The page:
5. RadioRaiders

    RadioRaiders RF Black-Belt
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    If I was a Spec Ops guy, I'd want a water-proof Sony or Samsung device. I'd hate to ruin the mission because I dropped my iPhone in the toilet and fryed it ;)
     
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  6. viewfly

    viewfly Mobile RF Advisor
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    My wife's iPhone 6 was in the toilet for 30 minutes or so. It worked fine for 6 months before the battery had evidence of reduced capacity by approximately 50%, and Apple replaced it for free under AppleCare.

    Ignorance is bliss, RR. Electronic boards today make use of water proofing technology without any advertising fanfare. And that is the case with Apple, until they are good and ready to make a 'thing' of it, but they are already there.

    See the article at the link http://www.wired.com/2015/10/waterproof-iphone-6s/

    "OVER THE PAST few days, you may have seen reports that the iPhone 6s and 6s Plus are waterproof. In fact, not just reports; there now exist multiple videos that show Apple’s new smartphones surviving extended periods of water submersion. Those videos aren’t fabrications or pranks. Apple’s new iPhones really do hold up under water, thanks to a brilliant new technique that the company quietly pioneered."

    It might seem odd, then, that Apple hasn’t trumpeted this water-resistance; surely its ability to survive a puddle dunking would have fit somewhere on the company’s marketing materials, or at least somewhere in its on-stage detailing of the devices last month.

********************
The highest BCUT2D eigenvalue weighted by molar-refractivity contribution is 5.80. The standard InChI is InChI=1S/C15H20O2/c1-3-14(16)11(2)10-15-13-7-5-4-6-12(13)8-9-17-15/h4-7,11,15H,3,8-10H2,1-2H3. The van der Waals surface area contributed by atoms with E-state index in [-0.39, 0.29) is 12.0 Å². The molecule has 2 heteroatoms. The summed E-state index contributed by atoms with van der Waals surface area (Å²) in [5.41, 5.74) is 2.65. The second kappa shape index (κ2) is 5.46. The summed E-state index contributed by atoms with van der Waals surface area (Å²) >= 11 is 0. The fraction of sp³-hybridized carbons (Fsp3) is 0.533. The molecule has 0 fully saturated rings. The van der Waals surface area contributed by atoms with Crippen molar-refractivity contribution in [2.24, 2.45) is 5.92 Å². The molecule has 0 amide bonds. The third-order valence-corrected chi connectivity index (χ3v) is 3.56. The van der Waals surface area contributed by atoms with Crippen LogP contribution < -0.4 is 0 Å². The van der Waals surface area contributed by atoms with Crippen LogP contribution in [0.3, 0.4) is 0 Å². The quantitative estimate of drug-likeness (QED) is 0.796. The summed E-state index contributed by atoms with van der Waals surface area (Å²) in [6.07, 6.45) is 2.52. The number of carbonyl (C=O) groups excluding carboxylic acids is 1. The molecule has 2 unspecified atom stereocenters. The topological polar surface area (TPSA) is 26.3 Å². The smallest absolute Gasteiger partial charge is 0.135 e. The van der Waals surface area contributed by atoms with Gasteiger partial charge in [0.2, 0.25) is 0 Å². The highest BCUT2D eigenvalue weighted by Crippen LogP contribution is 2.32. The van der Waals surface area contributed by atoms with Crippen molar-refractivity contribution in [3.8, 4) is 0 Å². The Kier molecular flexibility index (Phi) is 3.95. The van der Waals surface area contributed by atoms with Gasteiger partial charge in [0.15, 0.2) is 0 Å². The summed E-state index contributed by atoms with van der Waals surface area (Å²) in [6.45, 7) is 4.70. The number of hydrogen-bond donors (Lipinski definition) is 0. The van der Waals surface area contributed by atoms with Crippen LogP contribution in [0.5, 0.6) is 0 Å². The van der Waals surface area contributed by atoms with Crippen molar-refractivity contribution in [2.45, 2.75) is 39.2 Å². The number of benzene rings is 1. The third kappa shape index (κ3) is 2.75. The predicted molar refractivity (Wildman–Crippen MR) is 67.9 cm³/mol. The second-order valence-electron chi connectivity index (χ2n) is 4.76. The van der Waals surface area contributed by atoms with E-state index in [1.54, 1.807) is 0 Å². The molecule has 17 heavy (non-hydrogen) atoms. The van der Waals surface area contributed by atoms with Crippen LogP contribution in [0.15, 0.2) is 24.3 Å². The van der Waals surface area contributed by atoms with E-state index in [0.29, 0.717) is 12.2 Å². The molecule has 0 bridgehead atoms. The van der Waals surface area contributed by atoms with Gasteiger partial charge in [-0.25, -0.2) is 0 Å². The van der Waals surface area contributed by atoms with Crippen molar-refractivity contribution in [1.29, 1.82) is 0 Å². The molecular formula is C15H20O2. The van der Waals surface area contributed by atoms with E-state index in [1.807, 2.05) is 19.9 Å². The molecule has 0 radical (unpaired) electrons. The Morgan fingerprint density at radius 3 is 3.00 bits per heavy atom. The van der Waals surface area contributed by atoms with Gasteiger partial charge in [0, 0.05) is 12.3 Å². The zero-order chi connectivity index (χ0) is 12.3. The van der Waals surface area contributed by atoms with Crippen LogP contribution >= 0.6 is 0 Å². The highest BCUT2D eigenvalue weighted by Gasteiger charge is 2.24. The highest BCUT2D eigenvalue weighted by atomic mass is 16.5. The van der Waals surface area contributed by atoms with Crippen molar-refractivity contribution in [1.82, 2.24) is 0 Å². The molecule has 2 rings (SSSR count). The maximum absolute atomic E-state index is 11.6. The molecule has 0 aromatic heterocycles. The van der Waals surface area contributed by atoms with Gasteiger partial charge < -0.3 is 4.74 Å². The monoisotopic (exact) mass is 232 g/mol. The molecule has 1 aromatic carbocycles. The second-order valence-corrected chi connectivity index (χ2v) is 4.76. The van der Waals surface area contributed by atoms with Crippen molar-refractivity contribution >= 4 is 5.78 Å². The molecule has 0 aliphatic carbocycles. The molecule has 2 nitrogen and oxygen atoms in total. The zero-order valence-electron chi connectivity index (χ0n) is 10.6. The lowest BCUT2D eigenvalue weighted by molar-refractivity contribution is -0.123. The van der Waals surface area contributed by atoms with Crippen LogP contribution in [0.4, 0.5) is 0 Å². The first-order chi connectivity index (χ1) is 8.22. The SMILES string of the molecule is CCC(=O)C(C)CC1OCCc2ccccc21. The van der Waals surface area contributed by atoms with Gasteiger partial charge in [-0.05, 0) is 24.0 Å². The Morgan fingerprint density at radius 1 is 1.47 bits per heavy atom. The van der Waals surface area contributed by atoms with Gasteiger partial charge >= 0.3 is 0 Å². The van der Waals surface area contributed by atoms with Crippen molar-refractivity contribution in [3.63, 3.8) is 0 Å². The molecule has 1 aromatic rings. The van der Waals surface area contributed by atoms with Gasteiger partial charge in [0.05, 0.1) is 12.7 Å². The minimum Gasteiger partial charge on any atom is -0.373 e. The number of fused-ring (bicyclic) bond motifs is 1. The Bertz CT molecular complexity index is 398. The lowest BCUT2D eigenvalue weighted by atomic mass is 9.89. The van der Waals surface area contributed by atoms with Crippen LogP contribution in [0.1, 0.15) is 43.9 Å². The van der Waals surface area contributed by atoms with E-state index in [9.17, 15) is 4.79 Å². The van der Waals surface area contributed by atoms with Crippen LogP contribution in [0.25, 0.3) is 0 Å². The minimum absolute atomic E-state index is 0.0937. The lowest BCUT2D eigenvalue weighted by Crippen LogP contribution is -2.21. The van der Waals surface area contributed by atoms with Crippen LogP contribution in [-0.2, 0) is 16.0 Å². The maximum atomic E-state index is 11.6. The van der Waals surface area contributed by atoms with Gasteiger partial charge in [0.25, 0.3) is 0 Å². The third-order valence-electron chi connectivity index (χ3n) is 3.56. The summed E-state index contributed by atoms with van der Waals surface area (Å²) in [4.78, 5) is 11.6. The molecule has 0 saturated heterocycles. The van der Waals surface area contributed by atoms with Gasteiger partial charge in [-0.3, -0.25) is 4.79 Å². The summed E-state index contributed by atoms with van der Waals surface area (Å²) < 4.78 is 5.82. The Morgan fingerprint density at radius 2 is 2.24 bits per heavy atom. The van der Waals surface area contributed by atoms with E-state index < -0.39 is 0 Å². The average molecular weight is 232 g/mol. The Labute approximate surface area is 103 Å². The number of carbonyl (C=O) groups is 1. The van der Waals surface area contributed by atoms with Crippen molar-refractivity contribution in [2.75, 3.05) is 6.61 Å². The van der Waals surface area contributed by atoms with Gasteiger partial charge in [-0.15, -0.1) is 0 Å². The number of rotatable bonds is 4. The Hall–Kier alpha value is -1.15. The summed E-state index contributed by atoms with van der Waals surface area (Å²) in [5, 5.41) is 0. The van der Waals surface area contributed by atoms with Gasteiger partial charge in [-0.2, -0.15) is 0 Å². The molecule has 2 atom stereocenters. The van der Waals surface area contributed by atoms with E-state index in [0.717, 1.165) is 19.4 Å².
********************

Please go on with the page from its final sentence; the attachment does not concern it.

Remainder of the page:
Even if it’s largely invisible to its customers, that cleverness could pay off soon for Apple. “Now that you can pay a small monthly fee and get a new iPhone every year, Apple’s going to be getting a lot of iPhones back,” says Suovanen of the company’s new iPhone Upgrade Plan. “In the long run this may help them save money. Because the iPhones are less susceptible to water damage, they’re getting them back in better condition.”"


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  7. palandri

    palandri Former Palm Guy
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    LOL! This term, "Tactical Assault Kit" makes it sound like the Seals will be talking on iPhones during their next Bin Laden dispatch. :LOL:
     
  8. RadioRaiders

    RadioRaiders RF Black-Belt
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    I'm not sure I get you. "Nearly waterproof" and waterproof with an IP rating are 2 different things. If current iPhones are meeting the standards of other phones like Samsung, Sony, etc, then why not just get the IP68 or whatever certification and make it official? Unless they aren't meeting those certifications, hmmm...
    But yes, when Apple finally catches up to the competition and releases a phone that meets international standards of waterproofing, I'm sure they will "splash" it across all the news outlets like they "pioneered" waterproof phones or something :LOL:

    I'm expecting live video streaming on Facebook and up-to-the-minute Tweets on their next missions.... "pics, or it didn't happen" ;)
     
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    #8 RadioRaiders, Aug 19, 2016
    Last edited: Aug 19, 2016
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  9. viewfly

    viewfly Mobile RF Advisor
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    According to the DOD information in the links from the OP, the Special Ops units are replacing the Android Tactical Assault Kit (ATAC) with an iPhone Tactical Assault Kit (ITAC). Apparently if the Samsung ATAC units are freezing up/restarting during missions...they don't really care if they perform as poorly when in the toilet too! LOL

    Indeed, the Special Ops group decided to dump Samsung's contract into the toilet.